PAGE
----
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Publication numberUS7728430 B2
Publication typeGrant
Application numberUS 11/987,613
Publication dateJun 1, 2010
Filing dateDec 3, 2007
Priority dateJan 12, 2007
Fee statusLapsed
Also published asUS20080169561
Publication number11987613, 987613, US 7728430 B2, US 7728430B2, US-B2-7728430, US7728430 B2, US7728430B2
InventorsTadashi Yamaguchi
Original AssigneeOki Semiconductor Co., Ltd.
Export CitationBiBTeX, EndNote, RefMan
External Links: USPTO, USPTO Assignment, Espacenet
Semiconductor device and manufacturing method thereof
US 7728430 B2
Abstract
A polygonal semiconductor device includes a substrate and a wiring layer. The substrate includes semiconductor circuit elements. The wiring layer includes a dielectric sealing layer, a plurality of first electrodes, and a plurality of second electrodes. The first and second electrodes both extend through the dielectric sealing layer in its thickness direction. The first electrodes are electrically connected to the semiconductor circuit elements. Each of the corners of the polygonal device is formed, throughout the thickness of the wiring layer, by one of the second electrodes. The corners of the device are thereby reinforced, as the electrode material is tougher than the dielectric sealing material.
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Claims(13)
1. A semiconductor device comprising:
a substrate with semiconductor circuit elements formed therein; and
a wiring layer disposed on the substrate and having a polygonal planar shape with a plurality of corners, the wiring layer including:
a dielectric sealing layer disposed on the substrate;
a plurality of first electrodes passing through the dielectric sealing layer in its thickness direction and connected to the semiconductor circuit elements; and
a plurality of second electrodes, each of the second electrodes being disposed on corner side surfaces of each of the respective corners of the dielectric sealing layer so that each of the second electrodes is exposed at the corner side surfaces along a thickness of the second electrodes,
wherein each of the plurality of corners of the wiring layer is formed throughout the thickness of the wiring layer by one of the second electrodes.
2. The semiconductor device of claim 1, wherein the plurality of second electrodes forming the plurality of corners have mutually identical shapes.
3. The semiconductor device of claim 1, wherein one of the plurality of second electrodes forming the plurality of corners has a different shape from another one of the plurality of second electrodes forming the plurality of corners.
4. The semiconductor device of claim 1, wherein the substrate is cut from a wafer on which the semiconductor circuit elements and a dielectric layer are formed.
5. The semiconductor device of claim 1, wherein the dielectric sealing layer is a resin layer.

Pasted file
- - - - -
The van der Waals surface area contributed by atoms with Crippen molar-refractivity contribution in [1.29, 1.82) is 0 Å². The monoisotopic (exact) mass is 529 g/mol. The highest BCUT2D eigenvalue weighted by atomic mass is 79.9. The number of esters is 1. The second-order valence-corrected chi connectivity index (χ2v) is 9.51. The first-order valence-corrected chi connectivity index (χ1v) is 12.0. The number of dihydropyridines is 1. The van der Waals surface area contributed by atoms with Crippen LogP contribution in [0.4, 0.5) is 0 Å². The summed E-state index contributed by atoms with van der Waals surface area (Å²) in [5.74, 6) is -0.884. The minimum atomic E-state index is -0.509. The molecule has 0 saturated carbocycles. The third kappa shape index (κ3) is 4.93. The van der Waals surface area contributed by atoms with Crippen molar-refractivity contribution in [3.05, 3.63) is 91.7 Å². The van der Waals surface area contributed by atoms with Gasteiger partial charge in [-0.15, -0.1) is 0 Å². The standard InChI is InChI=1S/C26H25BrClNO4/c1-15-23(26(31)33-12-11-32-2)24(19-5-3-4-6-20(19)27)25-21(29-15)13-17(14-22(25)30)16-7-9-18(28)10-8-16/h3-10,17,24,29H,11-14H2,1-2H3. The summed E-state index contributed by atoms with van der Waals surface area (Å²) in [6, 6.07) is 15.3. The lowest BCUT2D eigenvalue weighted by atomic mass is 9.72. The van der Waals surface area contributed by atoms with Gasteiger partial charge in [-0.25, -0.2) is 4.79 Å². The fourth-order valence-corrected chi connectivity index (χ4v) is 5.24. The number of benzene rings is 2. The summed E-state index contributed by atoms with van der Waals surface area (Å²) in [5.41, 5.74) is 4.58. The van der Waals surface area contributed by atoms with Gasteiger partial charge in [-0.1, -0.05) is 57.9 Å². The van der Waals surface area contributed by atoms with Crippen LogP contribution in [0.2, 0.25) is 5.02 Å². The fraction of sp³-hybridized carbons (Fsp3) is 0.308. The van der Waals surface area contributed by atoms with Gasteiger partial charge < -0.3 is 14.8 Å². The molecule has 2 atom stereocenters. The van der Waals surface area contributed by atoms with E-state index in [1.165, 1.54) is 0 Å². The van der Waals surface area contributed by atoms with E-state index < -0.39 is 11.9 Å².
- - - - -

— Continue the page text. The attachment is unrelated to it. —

6. The semiconductor device of claim 1, wherein each of the first electrodes includes:
a first redistribution part formed on the substrate; and
a first post disposed on the first redistribution part.
7. The semiconductor device of claim 1, wherein each of the second electrodes includes:
a second redistribution part formed on the substrate; and
a second post disposed on the second redistribution part.
8. The semiconductor device of claim 1, wherein the first and second electrodes are formed from mutually identical metal materials.
9. The semiconductor device of claim 1, wherein the first and second electrodes are formed from copper.
10. The semiconductor device of claim 1, wherein the second electrodes are electrically disconnected from the semiconductor circuit elements.
11. The semiconductor device of claim 1, wherein the second electrodes include parts that project into the dielectric sealing layer to lock the second electrodes to the dielectric sealing layer.
12. The semiconductor device of claim 11, wherein said parts of the second electrodes have a tapered shape with a base and a projecting end, the projecting end being narrower than the base.
13. The semiconductor device of claim 1, wherein each of the second electrodes are exposed along their entire thickness at the corner side surfaces.
Description
BACKGROUND OF THE INVENTION

1. Field of the Invention

The present invention relates to a small semiconductor device, such as a device with a chip-scale package, and its manufacturing method.

2. Description of the Related Art

Semiconductor devices with chip-scale package structures have been proposed in Japanese Patent Application Publication Nos. 2003-158217 (paragraphs 0030-0031 and FIGS. 2(a) and 2(b)) and 2005-14286 (paragraphs 0027-0030 and FIGS. 1(a) to 1(c)).

A problem with these proposed semiconductor devices is that the four corners of each semiconductor chip are partly or completely formed from hardened resin layers that can easily be damaged if the chip is particularly small or thin.